• It is dealing with grants in date order, oldest first.
  • It does not prioritise grants according to urgency, and will not deal with applications more quickly by request.
  • It is entering caveats into the system on the day of receipt.
  • It will not refund probate fees due to delay.
  • It will issue grants of probate in approximately six to eight weeks.

STEP’s request for waived interest, or longer timeframe

STEP is aware that the delays are making it difficult for members to pay IHT on estates, since they cannot gain access to funds until the grants have been issued.

STEP has asked HMCTS to consult with HMRC on this issue, to see if it will waive the interest accrued on outstanding IHT, or permit a longer timeframe for paying by instalments. We stressed that this would help ease some of the time pressure and negligence concerns of our members, and generate some much-needed goodwill.

HMCTS anticipates that once its new digital system is up and running, there will be less scope for administrative and human error. Users will be able to track applications and make corrections online.

It will continue to accept paper applications for those less able to deal with applying online.

  • HMCTS is holding a webinar to demonstrate the new online system for professional users on 4 July.

STEP will be meeting HMCTS again in August for a further briefing.

Emily Deane TEP, STEP Technical Counsel

HMRC’s five traps to avoid with CRS/FATCA reporting

Emily Deane TEPHMRC has identified the most common errors made by financial institutions (FIs) when filing their Automatic Exchange of Information (AEOI) returns, which include Common Reporting Standard (CRS) and Foreign Account Tax Compliance Act (FATCA) reportable information.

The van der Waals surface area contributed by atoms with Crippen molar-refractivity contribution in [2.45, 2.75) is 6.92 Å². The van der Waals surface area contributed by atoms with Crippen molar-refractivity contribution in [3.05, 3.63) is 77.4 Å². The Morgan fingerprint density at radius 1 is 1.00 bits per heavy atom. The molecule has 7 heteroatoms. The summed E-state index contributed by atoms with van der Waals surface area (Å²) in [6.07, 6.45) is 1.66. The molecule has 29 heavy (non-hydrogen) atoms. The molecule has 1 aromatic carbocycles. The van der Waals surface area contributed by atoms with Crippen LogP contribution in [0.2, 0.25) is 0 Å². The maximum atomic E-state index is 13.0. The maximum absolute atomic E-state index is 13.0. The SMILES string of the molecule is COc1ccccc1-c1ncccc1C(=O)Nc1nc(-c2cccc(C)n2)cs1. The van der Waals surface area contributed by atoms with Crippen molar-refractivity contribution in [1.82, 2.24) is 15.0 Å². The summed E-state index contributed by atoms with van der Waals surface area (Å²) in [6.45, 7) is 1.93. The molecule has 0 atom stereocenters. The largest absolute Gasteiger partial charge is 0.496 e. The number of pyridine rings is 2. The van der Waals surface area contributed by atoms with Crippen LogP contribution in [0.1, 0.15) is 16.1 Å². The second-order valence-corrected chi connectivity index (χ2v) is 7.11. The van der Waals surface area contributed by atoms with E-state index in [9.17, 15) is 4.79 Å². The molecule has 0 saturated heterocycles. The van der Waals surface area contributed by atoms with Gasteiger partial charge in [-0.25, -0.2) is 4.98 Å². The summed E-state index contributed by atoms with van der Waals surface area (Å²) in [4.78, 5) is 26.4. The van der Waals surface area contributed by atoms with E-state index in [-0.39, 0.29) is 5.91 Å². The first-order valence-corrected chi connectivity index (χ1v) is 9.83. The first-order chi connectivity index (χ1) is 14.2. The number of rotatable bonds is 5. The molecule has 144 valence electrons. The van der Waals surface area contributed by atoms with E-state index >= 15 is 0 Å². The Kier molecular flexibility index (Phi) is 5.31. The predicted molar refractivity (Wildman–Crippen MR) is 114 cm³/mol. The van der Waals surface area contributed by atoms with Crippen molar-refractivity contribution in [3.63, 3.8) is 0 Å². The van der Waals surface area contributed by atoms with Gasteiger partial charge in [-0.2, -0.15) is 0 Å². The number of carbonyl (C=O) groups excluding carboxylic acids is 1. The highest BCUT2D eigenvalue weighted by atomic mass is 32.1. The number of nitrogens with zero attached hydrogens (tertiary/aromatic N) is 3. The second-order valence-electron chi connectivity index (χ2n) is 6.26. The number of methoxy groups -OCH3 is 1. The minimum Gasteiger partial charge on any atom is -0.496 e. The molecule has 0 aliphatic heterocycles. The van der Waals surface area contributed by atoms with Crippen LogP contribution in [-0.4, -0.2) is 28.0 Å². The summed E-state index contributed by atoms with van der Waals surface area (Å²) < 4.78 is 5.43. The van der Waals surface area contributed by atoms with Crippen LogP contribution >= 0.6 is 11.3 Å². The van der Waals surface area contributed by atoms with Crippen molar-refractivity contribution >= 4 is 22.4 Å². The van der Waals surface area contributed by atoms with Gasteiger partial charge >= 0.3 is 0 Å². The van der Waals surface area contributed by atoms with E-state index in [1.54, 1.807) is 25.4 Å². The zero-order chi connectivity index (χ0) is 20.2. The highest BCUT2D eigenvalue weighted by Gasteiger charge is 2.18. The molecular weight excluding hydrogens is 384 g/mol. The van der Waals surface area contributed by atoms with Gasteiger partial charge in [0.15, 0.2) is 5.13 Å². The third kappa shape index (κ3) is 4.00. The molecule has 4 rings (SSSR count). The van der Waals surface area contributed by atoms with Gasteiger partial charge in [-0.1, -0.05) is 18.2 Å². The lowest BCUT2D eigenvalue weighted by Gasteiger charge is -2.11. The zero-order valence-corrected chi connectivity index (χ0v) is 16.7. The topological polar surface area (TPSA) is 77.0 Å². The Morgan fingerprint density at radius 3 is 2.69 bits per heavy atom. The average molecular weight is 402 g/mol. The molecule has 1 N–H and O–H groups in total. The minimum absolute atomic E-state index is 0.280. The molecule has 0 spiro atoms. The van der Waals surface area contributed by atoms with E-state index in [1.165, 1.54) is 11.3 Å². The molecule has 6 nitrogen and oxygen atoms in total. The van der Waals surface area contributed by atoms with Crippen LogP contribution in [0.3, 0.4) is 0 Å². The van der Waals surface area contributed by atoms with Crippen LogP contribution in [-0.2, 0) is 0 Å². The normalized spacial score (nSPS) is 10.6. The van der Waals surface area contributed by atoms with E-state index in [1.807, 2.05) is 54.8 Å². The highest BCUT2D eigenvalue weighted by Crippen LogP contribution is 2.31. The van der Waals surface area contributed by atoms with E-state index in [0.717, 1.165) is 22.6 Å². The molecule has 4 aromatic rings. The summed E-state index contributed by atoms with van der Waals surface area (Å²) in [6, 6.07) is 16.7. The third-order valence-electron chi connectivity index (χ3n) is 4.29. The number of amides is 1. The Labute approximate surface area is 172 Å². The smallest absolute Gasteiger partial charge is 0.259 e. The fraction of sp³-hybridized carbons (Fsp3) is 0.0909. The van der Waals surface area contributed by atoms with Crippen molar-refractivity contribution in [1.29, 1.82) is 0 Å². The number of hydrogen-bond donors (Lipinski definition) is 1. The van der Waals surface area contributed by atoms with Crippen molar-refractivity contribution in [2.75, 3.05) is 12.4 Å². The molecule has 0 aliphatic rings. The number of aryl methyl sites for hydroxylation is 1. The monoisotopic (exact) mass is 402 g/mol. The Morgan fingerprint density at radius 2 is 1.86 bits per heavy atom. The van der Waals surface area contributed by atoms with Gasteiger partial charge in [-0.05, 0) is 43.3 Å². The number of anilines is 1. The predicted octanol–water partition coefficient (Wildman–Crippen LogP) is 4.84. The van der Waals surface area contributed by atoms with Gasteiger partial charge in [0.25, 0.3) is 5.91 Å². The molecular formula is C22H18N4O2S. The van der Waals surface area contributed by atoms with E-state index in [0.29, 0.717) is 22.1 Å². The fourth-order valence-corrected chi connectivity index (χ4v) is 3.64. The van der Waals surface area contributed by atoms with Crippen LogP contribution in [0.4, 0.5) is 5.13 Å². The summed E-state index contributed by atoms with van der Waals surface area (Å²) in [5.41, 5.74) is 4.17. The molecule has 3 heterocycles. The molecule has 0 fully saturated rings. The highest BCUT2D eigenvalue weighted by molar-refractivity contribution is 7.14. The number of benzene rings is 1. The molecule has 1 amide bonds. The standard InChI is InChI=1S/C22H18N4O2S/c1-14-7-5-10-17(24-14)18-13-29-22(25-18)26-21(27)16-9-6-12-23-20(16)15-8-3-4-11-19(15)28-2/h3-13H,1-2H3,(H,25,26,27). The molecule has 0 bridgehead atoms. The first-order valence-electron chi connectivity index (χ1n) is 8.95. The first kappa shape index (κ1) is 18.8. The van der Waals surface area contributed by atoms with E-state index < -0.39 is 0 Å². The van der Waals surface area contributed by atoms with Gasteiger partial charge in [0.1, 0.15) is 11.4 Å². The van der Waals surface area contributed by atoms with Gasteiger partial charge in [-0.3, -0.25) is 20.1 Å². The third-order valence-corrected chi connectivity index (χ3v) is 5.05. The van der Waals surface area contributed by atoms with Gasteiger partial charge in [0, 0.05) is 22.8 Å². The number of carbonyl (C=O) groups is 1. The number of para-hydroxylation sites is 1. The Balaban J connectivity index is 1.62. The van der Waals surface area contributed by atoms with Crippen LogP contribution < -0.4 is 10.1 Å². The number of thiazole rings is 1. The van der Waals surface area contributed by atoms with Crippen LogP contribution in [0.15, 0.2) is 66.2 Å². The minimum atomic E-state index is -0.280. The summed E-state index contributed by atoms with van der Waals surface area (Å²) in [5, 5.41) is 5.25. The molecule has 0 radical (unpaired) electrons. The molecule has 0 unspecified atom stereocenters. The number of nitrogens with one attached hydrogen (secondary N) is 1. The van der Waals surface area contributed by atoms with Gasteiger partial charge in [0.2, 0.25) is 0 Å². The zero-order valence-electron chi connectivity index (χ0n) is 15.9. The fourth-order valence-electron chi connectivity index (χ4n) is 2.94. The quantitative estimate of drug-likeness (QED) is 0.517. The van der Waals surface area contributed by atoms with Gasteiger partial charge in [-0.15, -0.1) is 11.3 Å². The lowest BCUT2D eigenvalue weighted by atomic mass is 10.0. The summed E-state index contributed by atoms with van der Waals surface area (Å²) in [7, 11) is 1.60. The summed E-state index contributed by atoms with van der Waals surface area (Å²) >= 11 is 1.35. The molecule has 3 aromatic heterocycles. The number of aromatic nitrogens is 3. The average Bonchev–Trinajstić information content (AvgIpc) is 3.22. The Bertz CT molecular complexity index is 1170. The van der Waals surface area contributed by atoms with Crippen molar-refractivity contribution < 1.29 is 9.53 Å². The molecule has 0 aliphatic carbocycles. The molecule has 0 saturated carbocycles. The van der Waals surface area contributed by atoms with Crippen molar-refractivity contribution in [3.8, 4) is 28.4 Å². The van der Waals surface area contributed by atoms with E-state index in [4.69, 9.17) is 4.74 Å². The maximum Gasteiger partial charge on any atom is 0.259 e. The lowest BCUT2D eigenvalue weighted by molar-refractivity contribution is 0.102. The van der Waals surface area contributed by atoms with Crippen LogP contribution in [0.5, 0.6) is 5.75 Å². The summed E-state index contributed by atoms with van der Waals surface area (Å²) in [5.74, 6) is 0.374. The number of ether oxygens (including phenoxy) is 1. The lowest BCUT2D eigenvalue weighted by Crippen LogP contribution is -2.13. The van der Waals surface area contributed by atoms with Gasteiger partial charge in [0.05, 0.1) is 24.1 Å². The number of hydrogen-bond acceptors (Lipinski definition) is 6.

1. The FI misunderstands what constitutes an undocumented account

FIs are wrongly reporting accounts as ‘undocumented’ on the basis that a self-certification requested from an account holder has not been completed.

Accounts should only be reported as undocumented where they meet specific criteria, which include that the account has either a hold-mail instruction or a ‘care-of’ address. The full criteria can be found in CRS, Section III: Due Diligence for Preexisting Individual Accounts, subparagraphs B(5) and C(5). HMRC guidance is available at IEIM402850 and IEIM403040.

Any accounts that are correctly reported as ‘undocumented’ must show Great Britain as the residential country code.

2. The FI misunderstands what information is required to be reported 

Some FIs only complete the mandatory fields in the schema or portal, even though they hold additional information which is legally required to be reported. In addition, some FIs fill in mandatory fields with ‘n/a’ or similar.

CRS and the UK-US FATCA Intergovernmental Agreement (IGA) state which information is required to be reported. Where a schema or portal field is not mandatory, there can still be a legal requirement to provide this information. For example, where a Taxpayer Identification Number (TIN) or date of birth is held or obtained by the FI, it is required to be reported even though it is not down as a mandatory field within the portal or schema. Where an address is held, the full address must be provided, even though the only mandatory field is for ‘city’ in the schema or portal.

3. The FI reports accounts held by persons who are not reportable persons

FIs are reporting publicly traded corporations, as well as related entities, governmental entities, international organisations, central banks, and financial institutions. In most cases, such accounts are not reportable. HMRC guidance at IEIM402010 outlines which accounts are not reportable.

4. The FI misreports joint accounts and/or partnership account

Some FIs confuse the treatment of joint individual accounts and partnership accounts.